Blessed are the filmmakers and the rappers (you'll see: http://www.youtube.com/watch?v=Of5OJpEladg)
Blessed are those who cook for the homeless and the winos
Blessed are those who imitate the shadows and those who seek the flame.
After a short lifetime of worshiping the beauties of freedom and choice, independence and aspiration, I came yesterday face to face with the gorgeous surrender to duty. A woman thousands of miles away asked me to visit a friend of hers -- just because we're both in the same state, hours and busy schedules apart -- and I shocked myself at being So Damn Eager to perform the slightest service, to honor this woman who had treated me so well, took me in as a hungry son, taught me how to sort mangos. You get the idea. As Vanessa says in her yoga teacher training, "I stand ready to obey your least command".
ready and willing here we are. festival of vanilla candles and wilted pink flowers. doing the best we can. a poem to end with, that i read earlier to the gentleman over there:
(by Mary Oliver, from _Thirst_)
My work is loving the world.
Here the sunflowers, there the hummingbird -- equal seekers of sweetness.
Here the quickening yeast; there the blue plums.
Here the clam deep in the speckled sand.
Are my boots old? Is my coat torn?
Am I no longer young, and still not half-perfect? Let me keep my mind on what matters,
which is my work,
which is mostly standing still and learning to be astonished.
The phoebe, the delphinium.
The sheep in the pasture, and the pasture.
Which is mostly rejoicing, since all the ingredients are here,
which is gratitude, to be given a mind and a heart and these body-clothes,
a mouth with which to give shouts of joy to the moth and the wren, to the sleepy dug-up clam,
telling them all, over and over, how it is that we live forever.
17 October 2008
SHOCK AND AWE
They declared war tonight. Already
guns assemble in that desert far away.
And here where it is raining good California rain,
here where spring knocks at the ground's door,
eager, nervous, bringing flowers; here,
where the air swoons with roses, wearing jasmine
in her hair, I wish I could say to you, Love me.
We've gone walking. It is night.
Street lights make hollows for the rain
to fall through, and even the cars
spray as gently as your hand would feel
in mine. But your hands are your own
and you have made them fists.
One thing we agree – this night is no place
for war. The question: our part.
Violence has its time, you say,
speaking I think of some righteous
revolution. Everything its season.
I say, look at the buds just forming
on the thorn branch. Look how we walk
as if we love each other. How tender
the night is, each light a silver armful.
All across the sidewalk the snails come,
woken by rain, leaving moon-trails
over the damp concrete, seeking each other.
They are so many, I cannot keep
from crushing them. Their shells shatter
under each guilty, tender foot.
03 October 2008
time at the King County Jail. There's a hell of a story but the
important parts is that she is smart enough to be writing books about
her life instead of living it. She meditates when she's not too
connected to the vices to do so, so I'm going to bring her one of the
little books on meditation that Reverend Heng Sure gave me a few
months ago, at the Berkeley Buddhist Monastery. And then I remembered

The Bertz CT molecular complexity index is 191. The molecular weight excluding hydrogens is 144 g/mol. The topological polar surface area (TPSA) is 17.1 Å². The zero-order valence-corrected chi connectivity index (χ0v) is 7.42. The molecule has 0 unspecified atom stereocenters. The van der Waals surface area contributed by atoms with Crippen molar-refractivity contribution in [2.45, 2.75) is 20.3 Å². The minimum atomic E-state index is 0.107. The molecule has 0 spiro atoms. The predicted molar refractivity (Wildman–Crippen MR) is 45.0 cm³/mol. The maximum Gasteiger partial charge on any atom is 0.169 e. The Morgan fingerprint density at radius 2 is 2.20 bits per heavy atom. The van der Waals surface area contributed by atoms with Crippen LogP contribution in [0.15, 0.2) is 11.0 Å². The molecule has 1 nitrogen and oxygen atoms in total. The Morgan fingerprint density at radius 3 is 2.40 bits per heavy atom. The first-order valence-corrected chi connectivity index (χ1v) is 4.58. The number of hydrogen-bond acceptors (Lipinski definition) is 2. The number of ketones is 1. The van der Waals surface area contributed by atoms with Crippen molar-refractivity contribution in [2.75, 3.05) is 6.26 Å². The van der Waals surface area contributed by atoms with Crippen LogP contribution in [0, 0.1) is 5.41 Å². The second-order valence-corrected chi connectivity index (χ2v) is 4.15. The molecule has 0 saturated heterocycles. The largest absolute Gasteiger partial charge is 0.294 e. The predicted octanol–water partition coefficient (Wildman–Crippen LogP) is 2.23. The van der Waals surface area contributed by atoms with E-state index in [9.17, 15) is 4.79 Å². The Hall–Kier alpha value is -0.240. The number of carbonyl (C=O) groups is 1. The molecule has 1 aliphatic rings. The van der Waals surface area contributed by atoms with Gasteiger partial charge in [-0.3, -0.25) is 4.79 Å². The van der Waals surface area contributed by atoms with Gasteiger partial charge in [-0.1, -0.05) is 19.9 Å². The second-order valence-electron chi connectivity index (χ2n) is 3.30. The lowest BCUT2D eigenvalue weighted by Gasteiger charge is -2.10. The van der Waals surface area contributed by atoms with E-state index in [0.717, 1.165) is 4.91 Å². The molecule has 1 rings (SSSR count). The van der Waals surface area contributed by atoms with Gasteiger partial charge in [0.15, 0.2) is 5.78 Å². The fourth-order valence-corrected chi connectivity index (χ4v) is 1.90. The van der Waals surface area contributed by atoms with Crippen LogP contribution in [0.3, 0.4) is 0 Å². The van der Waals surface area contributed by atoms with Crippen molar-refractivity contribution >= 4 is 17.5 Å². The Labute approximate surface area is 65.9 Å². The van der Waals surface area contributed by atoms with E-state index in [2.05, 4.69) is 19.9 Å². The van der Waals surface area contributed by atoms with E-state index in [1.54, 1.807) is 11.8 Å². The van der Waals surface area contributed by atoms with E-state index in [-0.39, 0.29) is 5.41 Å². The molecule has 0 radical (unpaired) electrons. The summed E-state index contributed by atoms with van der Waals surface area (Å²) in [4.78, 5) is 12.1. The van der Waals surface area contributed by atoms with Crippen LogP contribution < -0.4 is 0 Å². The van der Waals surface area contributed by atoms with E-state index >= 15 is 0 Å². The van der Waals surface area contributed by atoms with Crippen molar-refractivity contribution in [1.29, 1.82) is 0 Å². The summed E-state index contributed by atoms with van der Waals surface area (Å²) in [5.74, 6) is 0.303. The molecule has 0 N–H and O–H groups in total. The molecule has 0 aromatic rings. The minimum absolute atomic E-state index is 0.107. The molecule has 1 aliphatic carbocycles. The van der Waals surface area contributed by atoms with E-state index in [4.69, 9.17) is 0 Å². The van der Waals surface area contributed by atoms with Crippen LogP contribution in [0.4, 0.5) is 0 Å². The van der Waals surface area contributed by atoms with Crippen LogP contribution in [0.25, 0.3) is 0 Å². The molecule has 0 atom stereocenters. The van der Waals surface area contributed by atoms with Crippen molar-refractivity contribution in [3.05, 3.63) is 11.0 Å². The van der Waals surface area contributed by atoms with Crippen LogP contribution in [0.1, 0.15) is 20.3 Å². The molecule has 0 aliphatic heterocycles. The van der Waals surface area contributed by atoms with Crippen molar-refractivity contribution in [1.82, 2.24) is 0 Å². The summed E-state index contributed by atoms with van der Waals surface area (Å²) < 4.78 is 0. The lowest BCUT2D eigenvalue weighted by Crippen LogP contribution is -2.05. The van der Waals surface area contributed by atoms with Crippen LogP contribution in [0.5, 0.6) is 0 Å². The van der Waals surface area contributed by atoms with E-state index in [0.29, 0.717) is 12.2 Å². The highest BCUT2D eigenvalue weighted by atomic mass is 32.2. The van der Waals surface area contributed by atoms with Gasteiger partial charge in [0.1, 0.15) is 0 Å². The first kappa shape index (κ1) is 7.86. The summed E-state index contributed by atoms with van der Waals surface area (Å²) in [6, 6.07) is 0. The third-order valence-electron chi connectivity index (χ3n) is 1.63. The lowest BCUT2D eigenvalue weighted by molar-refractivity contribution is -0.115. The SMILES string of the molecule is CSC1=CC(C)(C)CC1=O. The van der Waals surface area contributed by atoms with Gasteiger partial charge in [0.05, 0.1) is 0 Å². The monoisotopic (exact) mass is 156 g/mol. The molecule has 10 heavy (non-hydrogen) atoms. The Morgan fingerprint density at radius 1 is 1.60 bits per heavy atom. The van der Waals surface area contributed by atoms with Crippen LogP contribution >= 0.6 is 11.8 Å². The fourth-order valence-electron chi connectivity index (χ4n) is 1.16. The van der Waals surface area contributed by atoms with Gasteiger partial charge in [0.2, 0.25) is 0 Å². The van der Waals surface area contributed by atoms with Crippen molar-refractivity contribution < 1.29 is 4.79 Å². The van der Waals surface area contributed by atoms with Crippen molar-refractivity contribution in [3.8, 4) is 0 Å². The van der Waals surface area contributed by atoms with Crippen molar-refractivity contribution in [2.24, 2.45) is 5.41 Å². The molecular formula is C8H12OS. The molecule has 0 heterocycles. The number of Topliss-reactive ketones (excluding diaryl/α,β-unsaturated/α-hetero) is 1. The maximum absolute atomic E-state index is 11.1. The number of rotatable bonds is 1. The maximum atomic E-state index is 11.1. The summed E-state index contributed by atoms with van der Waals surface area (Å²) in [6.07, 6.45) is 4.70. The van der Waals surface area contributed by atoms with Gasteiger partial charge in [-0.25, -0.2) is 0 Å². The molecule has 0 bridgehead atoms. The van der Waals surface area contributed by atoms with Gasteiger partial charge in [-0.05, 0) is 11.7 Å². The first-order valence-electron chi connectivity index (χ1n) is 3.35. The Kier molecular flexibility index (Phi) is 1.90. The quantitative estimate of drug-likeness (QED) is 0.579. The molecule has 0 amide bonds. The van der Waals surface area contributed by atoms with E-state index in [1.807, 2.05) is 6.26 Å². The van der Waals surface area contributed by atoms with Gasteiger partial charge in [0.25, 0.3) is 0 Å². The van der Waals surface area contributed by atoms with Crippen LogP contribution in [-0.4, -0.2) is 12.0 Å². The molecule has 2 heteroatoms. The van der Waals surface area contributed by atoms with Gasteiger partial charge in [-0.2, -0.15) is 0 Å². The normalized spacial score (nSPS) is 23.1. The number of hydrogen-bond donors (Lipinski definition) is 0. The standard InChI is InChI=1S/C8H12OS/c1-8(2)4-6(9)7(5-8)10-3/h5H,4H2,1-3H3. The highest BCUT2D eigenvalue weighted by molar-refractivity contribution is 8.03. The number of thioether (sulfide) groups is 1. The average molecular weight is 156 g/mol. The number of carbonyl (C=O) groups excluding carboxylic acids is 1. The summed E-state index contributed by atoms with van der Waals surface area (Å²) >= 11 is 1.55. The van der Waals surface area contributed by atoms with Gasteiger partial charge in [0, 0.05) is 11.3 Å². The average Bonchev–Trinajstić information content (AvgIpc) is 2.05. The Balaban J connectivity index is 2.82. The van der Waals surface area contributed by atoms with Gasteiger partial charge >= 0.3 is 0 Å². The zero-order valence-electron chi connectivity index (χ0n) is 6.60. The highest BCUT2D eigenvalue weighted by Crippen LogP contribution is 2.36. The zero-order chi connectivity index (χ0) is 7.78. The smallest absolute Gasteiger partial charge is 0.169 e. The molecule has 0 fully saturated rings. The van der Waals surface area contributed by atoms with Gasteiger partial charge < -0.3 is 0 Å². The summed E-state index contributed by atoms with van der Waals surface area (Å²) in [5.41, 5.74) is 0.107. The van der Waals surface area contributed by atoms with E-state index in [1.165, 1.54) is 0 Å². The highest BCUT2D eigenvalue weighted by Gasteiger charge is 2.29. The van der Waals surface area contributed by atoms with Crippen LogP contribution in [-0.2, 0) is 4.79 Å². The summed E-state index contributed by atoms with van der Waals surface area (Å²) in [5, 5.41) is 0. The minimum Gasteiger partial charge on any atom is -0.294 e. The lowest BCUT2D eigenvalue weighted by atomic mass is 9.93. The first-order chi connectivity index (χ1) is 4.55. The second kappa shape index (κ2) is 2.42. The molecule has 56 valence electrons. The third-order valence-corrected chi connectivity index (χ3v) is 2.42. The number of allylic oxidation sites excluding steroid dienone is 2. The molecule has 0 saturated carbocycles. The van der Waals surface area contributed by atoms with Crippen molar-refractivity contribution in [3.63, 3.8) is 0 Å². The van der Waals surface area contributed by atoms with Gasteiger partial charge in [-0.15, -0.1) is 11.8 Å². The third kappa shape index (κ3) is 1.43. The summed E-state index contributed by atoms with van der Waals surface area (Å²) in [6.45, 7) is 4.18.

this passage from Vinoba and couldn't help typing it up...
It was in jail that I experienced real Ashram life. All I had were a
few clothes, a tumbler and a bowl. What place could there be for
following the vow of 'non-possession'? Bathing, eating, working were
according to rule, going to bed and getting up by the bell -- a
perfectly regular life! One was not even allowed to fall ill! The vow
of control of the palate was practiced every day; even the Ashram was
not a better place for that. There was also plenty of time for thought
and reflection. So even the jail could be made a part of the spiritual
exercise of Ashram life.
I was even given a period of solitary confinement in a cell measuring
nine feet by eight. In one corner was a stone hand-mill and in another
an earthenware piss-pot. There was no work to do, no book to read, no
pencil or paper, no chance even to go out. It was enough to drive a
However, I drew up a daily timetable for myself: ten hours for sleep,
two or three hours for meditation, about three hours for eating,
bathing etc., and eight hour for walking up and down. I covered at
least ten miles each day, reckoning my speed at about one and a half
miles an hour. As I walked I sang all the hymns I knew by heart.
Once I was pacing to and fro like this at about one o'clock at night,
engrossed in thought. The warder came on his rounds, and puzzled at
seeing me walking about, he knocked on the door. As I was completely
absorbed I failed to respond, and the poor man became alarmed. He came
in and shook me and asked me what was the matter. I tried to explain
what I was doing and what the fruits of such contemplation might be,
and he was very pleased. The very next day I receive a real boon - he
arranged for me to walk a short time daily in an open place.
I felt quite at ease in that cell. During the night I would meditate
for about three hours, and one of the warders, who noticed this, would
come and sit near me. One day he came with a lantern, and found that
my eyes were closed. After waiting for some time he said: 'Babuji, may
I speak to you?' I opened my eyes and he said: 'I am leaving tomorrow.
Please give me some teaching to guide me.' Seeing me sitting every day
with closed eyes he thought me some sadhu or yogi. So I gave him a few
suggestions to satisfy him, and he went away happily.
I was kept in that cell for fifteen days, and during that time I
realized the meaning of that verse in the Gita, which says: 'One who
sees non-action in action, and action in non-action, is truly an
enlightened being.' Finally, seeing that solitary confinement was no
hardship for me, the gaoler sent me back to the 'general ward', and